“In perhaps the dumbest space movie ever made, Beavis and Butt-Head were sentenced to Space Camp by a ‘creative’ judge in 1998. Their obsession with a docking simulator (huh huh) leads to a trip on the Space Shuttle, with predictably disastrous results.

After going through a black hole, they reemerge in our time, where they look for love, misuse iPhones, and are hunted by the Deep State. Spoiler: They don’t score.” Reviews of the film reboot were overwhelmingly positive — much more than Beavis and Butt-Head Do Americascoring a 95% on Rotten Tomatoes.

Television Specials

In addition to their regular episodes, Beavis and Butt-Head also starred in several extended TV specials. These include the Halloween special Bungholio: Lord of the Harvest, the Christmas special Huh-Huh Humbug, and the Thanksgiving special Beavis and Butt-Head Do Thanksgiving. Each of these specials is a hilarious and irreverent take on traditional holiday programming.  

In Bungholio: Lord of the Harvest, for instance, Beavis and Butt-Head attempt to go trick or treating and are advised they cannot do so because they are too old. Beavis sneaks into Tom Anderson’s home and eats his bowl of candy, turning into Cornholio. Butt-Head gets kidnapped by Todd, Beavis gets hung up like a scarecrow and lots of hijinks ensue.

New Beavis and Butt-Head Episodes

Beavis and Butthead on Zoom

After being off the air for over a decade, Beavis and Butt-Head made their triumphant return to television in 2011. The new series followed Beavis and Butt-Head as they navigated the modern world, making hilariously astute observations about pop culture along the way. The show was a massive hit with fans old and new, but its ratings ultimately diminished, and MTV did not pick it up for another season.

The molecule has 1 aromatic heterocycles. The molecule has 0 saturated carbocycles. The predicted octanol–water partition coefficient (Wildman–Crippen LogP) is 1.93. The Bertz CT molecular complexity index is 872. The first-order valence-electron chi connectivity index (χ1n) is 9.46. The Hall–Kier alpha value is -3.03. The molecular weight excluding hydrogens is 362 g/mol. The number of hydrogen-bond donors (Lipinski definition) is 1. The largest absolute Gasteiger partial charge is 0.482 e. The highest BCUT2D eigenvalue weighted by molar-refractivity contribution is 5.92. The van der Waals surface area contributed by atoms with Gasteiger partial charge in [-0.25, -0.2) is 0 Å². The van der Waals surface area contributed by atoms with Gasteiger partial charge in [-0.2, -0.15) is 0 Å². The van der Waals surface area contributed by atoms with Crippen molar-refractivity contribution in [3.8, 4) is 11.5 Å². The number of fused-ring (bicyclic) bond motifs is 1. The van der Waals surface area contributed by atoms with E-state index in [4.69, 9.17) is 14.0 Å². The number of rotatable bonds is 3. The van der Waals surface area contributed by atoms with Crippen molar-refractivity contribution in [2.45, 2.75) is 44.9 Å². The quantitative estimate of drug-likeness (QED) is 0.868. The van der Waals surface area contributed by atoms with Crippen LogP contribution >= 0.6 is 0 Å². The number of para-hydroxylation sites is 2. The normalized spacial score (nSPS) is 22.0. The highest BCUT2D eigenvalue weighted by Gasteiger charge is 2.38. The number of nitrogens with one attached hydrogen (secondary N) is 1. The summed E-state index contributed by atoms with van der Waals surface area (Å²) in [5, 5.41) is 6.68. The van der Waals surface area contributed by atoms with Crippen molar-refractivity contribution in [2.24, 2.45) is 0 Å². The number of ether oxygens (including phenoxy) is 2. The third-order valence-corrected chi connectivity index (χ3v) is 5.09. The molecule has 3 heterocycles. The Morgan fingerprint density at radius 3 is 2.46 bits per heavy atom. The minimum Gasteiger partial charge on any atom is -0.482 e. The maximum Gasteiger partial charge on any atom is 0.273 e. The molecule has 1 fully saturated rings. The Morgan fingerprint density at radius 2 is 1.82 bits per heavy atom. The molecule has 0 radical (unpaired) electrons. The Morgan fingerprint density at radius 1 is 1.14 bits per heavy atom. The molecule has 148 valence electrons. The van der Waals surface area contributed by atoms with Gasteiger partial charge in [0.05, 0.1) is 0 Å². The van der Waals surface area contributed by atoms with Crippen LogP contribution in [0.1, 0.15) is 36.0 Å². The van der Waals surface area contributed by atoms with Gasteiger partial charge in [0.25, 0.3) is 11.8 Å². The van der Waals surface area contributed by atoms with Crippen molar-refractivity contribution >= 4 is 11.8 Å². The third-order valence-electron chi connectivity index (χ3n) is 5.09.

However, proving that you can’t keep Beavis and Butt-Head down, the boys returned once more on Paramount+. Much like the premise of Beavis and Butt-Head Do the Universe, the new series shows Beavis and Butt-Head as they attempt to navigate a Gen-Z world.

As of late 2023, Paramount+ had not announced a renewal beyond the new series’ original planned two-season run.

Beavis And Butt-Head in Other Media

ACDC Beavis and Butthead

Beavis and Butt-Head have appeared in other media since their breakout success on MTV in the early ’90s. In addition to their cartoon series, the duo has also been featured in comic books by Marvel’s Absurd label, video games, and music albums. Perhaps one of their most famous appearances was their duet with Cher on a remake of the famous Sonny and Cher duet “I Got You, Babe”.

Beavis and Butt-Head appeared alongside the famous singer in the music video, with the video being directed by Tamra Davis and Yvette Kaplan. The duo also made an appearance in AC/DC’s live concerts during their Ballbreaker tour. In recent years, Beavis and Butt-Head have continued to appear in various forms of media, cementing their place as pop culture icons.


Even if you’ve never seen an episode of Beavis and Butt-Head, their legacy is felt in many of the shows you see today. While the duo was often engaged in childish hijinks, they also provided a sharp and often irreverent commentary on popular culture. In many ways, Beavis and Butt-Head were ahead of their time, and their legacy continues to influence pop culture today.

From South Park to Family Guy to Rick and Morty, many of today’s animated shows owe a debt to Beavis and Butt-Head. The show also helped to launch the career of its creator, Mike Judge. Since Beavis and Butt-Head went off the air, Judge has gone on to create some of the most successful animated shows of all time, including Beavis and Butt-Head’s spiritual successor, King of the Hill, the short-lived series The Goode Family, and the HBO series Silicon Valley.

Judge also went on to direct the films Office Space, Idiocracy, and Extract.